Editor’s note: Welcome to APtly Said’s celebration of mothers! This year’s theme for Mother’s Day is “Life Lessons” as Attachment Parenting International (API) celebrates with an inspiring series from May 7-11. We hope you enjoyed your Mother’s Day and were able to reflect on what you’ve learned through your motherhood journey.
The greatest lesson I’ve learned from Attachment Parenting (AP) is to question all assumptions. I was parented fairly traditionally, and reading about AP when I was pregnant helped me let go of certain ideas about where and when a baby should sleep, how a baby should be fed, and how a child should be disciplined.
Redefining these ideas is wonderful — and familiar to most AP families. To me, though, following API’s Eight Principles of Parenting taught me to examine standard practices and ask, Does this really work best for my family? Does my kid really need to share her sand toys with this stranger at the park? Will my preschooler starve if she doesn’t eat her dinner? Does my toddler actually need to wear pants right now? Is any of this really worth a power struggle and a tantrum, or will my child and I be just fine if I let her keep doing her thing right now?
I often hear friends who sleep-trained claim that parents who are against cry-it-out methods are simply blessed with good sleepers. If there’s follow-up to this comment, my husband and I are too busy laughing to hear it. We were blessed with a daughter who, at 2-1/2 years old, announced that she is nocturnal — and we didn’t doubt for a second that she knew exactly what she was talking about!
At 7 months, she figured out she could fight our efforts to put her to sleep and decided that sleeping from about 8 pm-midnight was sufficient. For days, she would wake around 12 am and would not go back down until 3 am. I nursed her, we walked her, we drove endlessly around the block…but nothing was putting her to sleep. Nothing worked.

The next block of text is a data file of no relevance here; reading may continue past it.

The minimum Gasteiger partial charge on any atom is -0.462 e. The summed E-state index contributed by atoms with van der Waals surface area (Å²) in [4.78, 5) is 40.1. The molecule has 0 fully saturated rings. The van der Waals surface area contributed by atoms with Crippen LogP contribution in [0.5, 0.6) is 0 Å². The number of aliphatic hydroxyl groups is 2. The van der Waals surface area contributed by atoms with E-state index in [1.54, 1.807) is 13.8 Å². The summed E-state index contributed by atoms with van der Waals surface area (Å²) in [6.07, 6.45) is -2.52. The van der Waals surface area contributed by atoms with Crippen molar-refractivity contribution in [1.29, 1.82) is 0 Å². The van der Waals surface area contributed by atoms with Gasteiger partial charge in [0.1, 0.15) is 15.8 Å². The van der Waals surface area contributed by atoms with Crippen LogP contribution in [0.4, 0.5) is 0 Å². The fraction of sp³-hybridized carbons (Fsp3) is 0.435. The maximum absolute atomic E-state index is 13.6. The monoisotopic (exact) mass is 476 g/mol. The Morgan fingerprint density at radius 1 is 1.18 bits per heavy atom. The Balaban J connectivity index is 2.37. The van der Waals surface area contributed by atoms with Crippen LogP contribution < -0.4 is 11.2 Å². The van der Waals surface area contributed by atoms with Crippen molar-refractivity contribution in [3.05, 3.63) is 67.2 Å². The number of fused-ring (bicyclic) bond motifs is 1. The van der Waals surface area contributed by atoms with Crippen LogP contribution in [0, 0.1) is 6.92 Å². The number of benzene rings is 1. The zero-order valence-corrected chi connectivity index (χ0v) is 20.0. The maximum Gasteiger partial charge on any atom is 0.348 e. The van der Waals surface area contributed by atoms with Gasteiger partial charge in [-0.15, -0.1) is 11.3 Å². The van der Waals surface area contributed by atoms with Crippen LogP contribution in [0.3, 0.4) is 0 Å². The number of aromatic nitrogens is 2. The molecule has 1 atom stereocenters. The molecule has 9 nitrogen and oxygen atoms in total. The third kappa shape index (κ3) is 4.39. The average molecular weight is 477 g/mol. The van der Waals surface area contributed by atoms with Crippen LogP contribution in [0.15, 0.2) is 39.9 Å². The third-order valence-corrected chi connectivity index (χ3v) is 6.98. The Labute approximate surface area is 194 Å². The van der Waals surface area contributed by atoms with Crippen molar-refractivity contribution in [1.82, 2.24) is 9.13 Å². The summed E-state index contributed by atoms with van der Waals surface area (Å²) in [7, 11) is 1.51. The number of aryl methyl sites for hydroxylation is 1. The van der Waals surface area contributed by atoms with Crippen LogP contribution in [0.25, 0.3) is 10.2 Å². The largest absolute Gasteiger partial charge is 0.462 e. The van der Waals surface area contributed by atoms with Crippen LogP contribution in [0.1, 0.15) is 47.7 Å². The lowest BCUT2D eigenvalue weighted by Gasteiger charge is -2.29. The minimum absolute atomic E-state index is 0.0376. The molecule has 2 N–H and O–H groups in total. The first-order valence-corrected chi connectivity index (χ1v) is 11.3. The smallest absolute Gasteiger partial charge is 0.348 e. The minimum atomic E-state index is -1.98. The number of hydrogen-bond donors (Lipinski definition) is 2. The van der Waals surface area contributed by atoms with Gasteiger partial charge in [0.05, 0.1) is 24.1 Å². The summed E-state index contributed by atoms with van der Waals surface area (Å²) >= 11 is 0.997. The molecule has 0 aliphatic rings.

Finally, we gave her what she wanted — playtime! About an hour later, she crawled in bed next to me and went to sleep. After a couple nights of this pattern, she was back to mostly sleeping through the night.
When I gave in to my child’s natural sleep pattern, we both ended up getting more sleep than we had been — and without a power struggle. For this to happen, though, I had to let go of some preconceived notions about parenting, such as that a baby needs to sleep in a crib and that babies must be pushed toward adult sleep patterns. AP explicitly told me I could question the assumption regarding baby sleep, and led me to a place where I could question another, regarding discipline — that I didn’t need to try to coerce my daughter to sleep.
Three and a half years into my parenting journey, I have certainly faced a lot of difficult moments, but I have learned to ask myself, Does this have to be hard, or do I just have to let go of something? It’s amazing how often it is the latter.